His conviction that socialism could be built on the basis of democratic traditions, in what would be defined as the Chilean way to socialism, promoted important political, economic and social reforms that transformed the country, such as the nationalization of large copper mining and the deepening of the agrarian reform.

During the Popular Unity, Chilean culture flourished profoundly in political and artistic references such as the singer-songwriter Victor Jara (assassinated by the dictatorship on September 16, 1973) or the poet Nobel Prize for Literature 1971, Pablo Neruda, who died on September 23, besieged by an illness that was accelerated by the sadness of the coup d’état, twelve days before his death.

His speech and his revolutionary measures were openly opposed to the order established by the United States in the region and affected the interests of the oligarchy and the right-wing sectors of the country, who began a campaign of economic destabilization against the government.

The United States and Pinochet

The U.S. empire used all available resources to put an end to Allende’s Popular Unity. The North American country promoted and financed the Chilean opposition which, in turn, promoted actions such as transport strikes, induced food shortages and general strikes.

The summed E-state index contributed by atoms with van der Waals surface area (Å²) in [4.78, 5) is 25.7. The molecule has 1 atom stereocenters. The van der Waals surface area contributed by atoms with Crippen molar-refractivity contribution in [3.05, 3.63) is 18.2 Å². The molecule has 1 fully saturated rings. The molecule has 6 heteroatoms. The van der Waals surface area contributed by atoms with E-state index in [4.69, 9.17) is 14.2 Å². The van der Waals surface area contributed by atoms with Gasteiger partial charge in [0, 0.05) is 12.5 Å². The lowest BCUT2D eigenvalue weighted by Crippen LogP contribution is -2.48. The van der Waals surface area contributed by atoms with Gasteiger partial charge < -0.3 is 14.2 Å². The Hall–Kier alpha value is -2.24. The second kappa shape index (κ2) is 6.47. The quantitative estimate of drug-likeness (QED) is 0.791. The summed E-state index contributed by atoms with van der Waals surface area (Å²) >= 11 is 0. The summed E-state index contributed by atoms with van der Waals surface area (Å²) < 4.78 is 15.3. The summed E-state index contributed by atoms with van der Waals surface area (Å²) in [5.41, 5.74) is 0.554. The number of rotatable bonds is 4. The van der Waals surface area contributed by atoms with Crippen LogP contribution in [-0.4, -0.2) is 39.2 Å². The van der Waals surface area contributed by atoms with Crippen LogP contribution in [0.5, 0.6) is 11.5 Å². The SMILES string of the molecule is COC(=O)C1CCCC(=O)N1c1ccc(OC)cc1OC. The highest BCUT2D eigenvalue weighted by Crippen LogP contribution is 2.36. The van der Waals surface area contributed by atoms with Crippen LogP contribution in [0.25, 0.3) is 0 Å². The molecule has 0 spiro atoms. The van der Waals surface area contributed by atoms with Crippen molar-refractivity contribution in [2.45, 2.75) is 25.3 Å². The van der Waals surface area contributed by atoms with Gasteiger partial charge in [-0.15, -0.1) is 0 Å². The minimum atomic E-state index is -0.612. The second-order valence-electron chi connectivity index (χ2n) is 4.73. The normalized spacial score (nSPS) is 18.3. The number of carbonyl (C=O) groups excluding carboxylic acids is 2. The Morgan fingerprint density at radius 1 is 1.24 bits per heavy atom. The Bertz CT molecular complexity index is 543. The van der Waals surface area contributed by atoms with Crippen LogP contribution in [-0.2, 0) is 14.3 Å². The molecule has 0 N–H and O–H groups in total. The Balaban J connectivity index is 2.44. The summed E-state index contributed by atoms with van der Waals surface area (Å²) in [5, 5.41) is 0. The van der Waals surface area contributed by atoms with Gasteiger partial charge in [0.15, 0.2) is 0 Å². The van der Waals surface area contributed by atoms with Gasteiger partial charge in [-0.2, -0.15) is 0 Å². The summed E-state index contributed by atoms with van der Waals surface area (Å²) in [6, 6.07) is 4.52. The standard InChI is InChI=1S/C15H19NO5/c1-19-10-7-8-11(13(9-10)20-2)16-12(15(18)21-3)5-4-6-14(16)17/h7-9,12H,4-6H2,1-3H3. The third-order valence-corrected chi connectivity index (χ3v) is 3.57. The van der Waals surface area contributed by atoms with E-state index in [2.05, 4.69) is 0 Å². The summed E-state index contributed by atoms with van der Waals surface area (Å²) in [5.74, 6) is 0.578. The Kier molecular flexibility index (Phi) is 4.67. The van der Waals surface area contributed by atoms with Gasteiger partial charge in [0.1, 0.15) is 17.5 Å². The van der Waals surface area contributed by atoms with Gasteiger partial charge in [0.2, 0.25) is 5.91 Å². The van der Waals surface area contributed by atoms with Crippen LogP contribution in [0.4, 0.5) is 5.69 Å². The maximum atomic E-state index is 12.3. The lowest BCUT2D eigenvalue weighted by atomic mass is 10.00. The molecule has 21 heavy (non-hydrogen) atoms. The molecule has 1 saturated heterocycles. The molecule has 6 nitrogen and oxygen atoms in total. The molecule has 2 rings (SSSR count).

In the report “CIA Activities in Chile”, one can read: “The CIA also provided assistance to extreme right-wing militant groups to weaken the President and generate an atmosphere of tension”.

On September 11, 1970, the Chilean armed forces, under the command of the then commander-in-chief of the army, Augusto Pinochet Ugarte, and with the help of the United States, carried out a civilian-military coup against the government of Salvador Allende.

The violence generated that Tuesday morning was so aggressive that it practically set the tone for the next few years for Chile: a country subjected to one of the bloodiest dictatorships in Latin America.

On that September 11, the government palace, known as “La Moneda”, was bombed by planes and tanks, leaving it absolutely destroyed and whose subsequent reconstruction took years.

President Salvador Allende was inside the palace. Despite the attempts of his family and his closest friends and political circle to take him to a safe place, the president did not want to leave his place. He also refused Pinochet’s offer to “surrender” and board a plane out of the country. (Later recordings would give away the true intentions of the military man, who intended to shoot down the aircraft in mid-flight).